As we pass one year after the General Data Protection Regulation (GDPR) came into force, trustees may have thought they could heave a sigh of relief. But GDPR is for life and compliance continues to pose ongoing challenges.

We’ve prepared 10 trustee tips to help to continue managing your risk and how to evidence GDPR compliance to the Information Commissioner's Office (ICO).

1 - Privacy notice

Update it to ensure key changes are documented and members are notified, eg has your administrator moved its business outside the UK or EU or do you have a new administrator? Are you considering a buy-in or buy-out of scheme benefits? You can future proof your privacy notice by including this now.

2 - Policies and procedures

Review annually and evidence that you have done this.

3 - Trustee insurance

Check your policy covers data protection breaches.

4 - Data protection fee

To be paid annually to the ICO and applies to trustees who are data controllers, unless they are exempt. Fee ranges from £40 - £2900.

5 - Retention of scheme data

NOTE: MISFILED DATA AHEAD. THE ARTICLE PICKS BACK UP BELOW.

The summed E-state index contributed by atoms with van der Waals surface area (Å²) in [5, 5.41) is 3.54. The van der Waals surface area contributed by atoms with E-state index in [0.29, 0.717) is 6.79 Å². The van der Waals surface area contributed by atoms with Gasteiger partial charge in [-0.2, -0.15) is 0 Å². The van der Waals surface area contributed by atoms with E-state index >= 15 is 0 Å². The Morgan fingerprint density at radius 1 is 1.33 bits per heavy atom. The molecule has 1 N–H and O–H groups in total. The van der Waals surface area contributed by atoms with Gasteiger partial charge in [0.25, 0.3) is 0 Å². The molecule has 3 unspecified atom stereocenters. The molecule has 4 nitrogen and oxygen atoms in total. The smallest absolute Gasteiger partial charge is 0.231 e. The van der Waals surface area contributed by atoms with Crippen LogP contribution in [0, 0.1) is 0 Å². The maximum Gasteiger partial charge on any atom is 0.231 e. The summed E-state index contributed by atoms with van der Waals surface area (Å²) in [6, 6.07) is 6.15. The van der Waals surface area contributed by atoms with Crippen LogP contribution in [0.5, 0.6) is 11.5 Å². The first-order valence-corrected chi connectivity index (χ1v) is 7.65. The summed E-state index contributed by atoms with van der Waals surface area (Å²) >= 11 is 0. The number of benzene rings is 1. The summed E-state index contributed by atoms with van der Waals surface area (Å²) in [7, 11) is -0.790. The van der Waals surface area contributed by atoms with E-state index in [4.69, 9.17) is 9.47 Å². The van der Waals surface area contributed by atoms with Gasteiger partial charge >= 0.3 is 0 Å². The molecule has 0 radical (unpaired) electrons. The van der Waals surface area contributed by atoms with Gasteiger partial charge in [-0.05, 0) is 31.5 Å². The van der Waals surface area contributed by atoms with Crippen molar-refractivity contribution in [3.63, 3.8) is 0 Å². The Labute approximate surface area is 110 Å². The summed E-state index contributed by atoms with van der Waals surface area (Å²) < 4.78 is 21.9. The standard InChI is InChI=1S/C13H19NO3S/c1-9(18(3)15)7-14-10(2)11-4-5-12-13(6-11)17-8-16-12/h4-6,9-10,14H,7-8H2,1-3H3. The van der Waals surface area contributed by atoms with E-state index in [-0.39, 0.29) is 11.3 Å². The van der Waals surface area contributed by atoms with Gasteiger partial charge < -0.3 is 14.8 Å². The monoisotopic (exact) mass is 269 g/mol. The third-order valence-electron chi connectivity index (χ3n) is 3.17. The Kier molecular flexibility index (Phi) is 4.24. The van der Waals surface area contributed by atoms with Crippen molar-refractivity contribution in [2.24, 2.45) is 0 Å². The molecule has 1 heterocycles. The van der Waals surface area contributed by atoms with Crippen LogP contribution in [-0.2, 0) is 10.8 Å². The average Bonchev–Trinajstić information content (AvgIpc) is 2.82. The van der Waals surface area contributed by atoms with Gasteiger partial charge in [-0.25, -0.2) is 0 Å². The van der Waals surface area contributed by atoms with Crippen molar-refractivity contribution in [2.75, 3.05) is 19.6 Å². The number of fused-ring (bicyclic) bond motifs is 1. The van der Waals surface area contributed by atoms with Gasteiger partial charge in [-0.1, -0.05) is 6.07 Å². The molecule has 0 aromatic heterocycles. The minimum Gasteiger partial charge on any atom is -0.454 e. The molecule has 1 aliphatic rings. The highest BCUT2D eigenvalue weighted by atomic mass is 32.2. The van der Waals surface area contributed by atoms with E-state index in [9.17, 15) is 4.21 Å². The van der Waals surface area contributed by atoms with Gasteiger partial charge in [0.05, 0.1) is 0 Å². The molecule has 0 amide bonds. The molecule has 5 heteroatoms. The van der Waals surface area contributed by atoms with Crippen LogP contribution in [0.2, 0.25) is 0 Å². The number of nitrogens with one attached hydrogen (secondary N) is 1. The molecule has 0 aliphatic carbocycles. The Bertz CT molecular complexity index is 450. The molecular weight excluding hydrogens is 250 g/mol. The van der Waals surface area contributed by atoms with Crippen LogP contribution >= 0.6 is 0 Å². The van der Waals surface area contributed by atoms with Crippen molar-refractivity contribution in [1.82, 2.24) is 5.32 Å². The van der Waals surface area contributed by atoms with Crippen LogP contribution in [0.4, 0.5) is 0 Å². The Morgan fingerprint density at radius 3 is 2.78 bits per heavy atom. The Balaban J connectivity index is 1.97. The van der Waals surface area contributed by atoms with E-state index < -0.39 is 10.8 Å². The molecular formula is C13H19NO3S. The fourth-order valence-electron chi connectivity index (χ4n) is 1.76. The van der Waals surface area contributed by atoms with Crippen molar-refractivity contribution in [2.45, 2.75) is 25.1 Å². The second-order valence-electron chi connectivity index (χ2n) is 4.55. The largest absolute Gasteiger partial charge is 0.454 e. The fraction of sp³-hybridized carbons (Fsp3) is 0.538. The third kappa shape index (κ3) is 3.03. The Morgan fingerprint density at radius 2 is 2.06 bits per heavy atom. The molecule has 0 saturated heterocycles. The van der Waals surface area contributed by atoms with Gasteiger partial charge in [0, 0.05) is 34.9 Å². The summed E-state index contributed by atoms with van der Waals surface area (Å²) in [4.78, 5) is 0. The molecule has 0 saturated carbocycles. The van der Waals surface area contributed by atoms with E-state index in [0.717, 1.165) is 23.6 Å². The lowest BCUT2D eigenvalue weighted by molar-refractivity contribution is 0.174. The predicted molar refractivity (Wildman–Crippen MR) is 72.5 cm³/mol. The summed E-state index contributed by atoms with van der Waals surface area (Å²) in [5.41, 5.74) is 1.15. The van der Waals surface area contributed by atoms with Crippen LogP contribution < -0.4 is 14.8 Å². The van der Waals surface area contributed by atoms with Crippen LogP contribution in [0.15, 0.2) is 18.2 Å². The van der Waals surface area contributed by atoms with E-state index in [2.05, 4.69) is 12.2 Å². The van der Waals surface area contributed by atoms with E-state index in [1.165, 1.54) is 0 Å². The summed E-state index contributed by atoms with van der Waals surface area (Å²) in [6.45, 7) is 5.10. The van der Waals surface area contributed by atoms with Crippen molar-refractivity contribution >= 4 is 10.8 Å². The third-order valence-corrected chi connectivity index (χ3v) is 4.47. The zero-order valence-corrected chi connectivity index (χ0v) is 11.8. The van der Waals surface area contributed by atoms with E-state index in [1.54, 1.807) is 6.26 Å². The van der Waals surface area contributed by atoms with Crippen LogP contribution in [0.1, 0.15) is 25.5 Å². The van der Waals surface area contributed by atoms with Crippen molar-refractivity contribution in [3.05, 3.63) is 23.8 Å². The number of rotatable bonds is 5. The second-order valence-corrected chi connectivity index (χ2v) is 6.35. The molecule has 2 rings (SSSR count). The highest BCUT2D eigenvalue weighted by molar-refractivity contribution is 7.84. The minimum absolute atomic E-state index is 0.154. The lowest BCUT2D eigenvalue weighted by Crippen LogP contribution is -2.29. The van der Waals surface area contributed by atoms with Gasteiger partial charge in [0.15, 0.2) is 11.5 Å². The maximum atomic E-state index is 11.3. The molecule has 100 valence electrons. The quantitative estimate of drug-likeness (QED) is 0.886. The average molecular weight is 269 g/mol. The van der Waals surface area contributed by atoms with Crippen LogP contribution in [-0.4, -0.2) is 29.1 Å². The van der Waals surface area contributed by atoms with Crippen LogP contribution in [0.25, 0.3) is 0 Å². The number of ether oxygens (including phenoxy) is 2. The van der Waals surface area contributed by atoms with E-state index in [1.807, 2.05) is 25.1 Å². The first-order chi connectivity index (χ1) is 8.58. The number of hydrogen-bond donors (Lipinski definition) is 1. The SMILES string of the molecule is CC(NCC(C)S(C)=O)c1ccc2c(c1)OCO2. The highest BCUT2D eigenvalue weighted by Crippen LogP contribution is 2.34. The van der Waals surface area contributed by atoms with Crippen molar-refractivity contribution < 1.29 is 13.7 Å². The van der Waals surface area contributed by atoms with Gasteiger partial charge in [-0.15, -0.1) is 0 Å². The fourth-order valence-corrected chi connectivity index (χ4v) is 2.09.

There is a tension between the ICO's requirement to retain data only for as long as required versus the longevity of pension schemes. Our advice has been to retain data for 15 years, which is the longstop for a possible claim to be brought against trustees eg 15 years after a member has transferred benefits out of a scheme. Some trustees have decided to retain data for longer.

6 - Register of processing activities

Check this and have you moved to a new platform or are you sharing data with new organisations?

7 - Data breaches

Check that your data breach log is up to date and review it for any ways that behaviours and actions can be changed, to reduce the number of breaches

8 - Data sharing agreement

Put one in place between you and the employer if you have active members and exchange data or a buy-in or buy-out is going to take place shortly.

9 - Identify your training requirements

So that you can demonstrate compliance with GDPR.

10 - Cyber risk

Ensure you know how to act quickly when there is a data breach.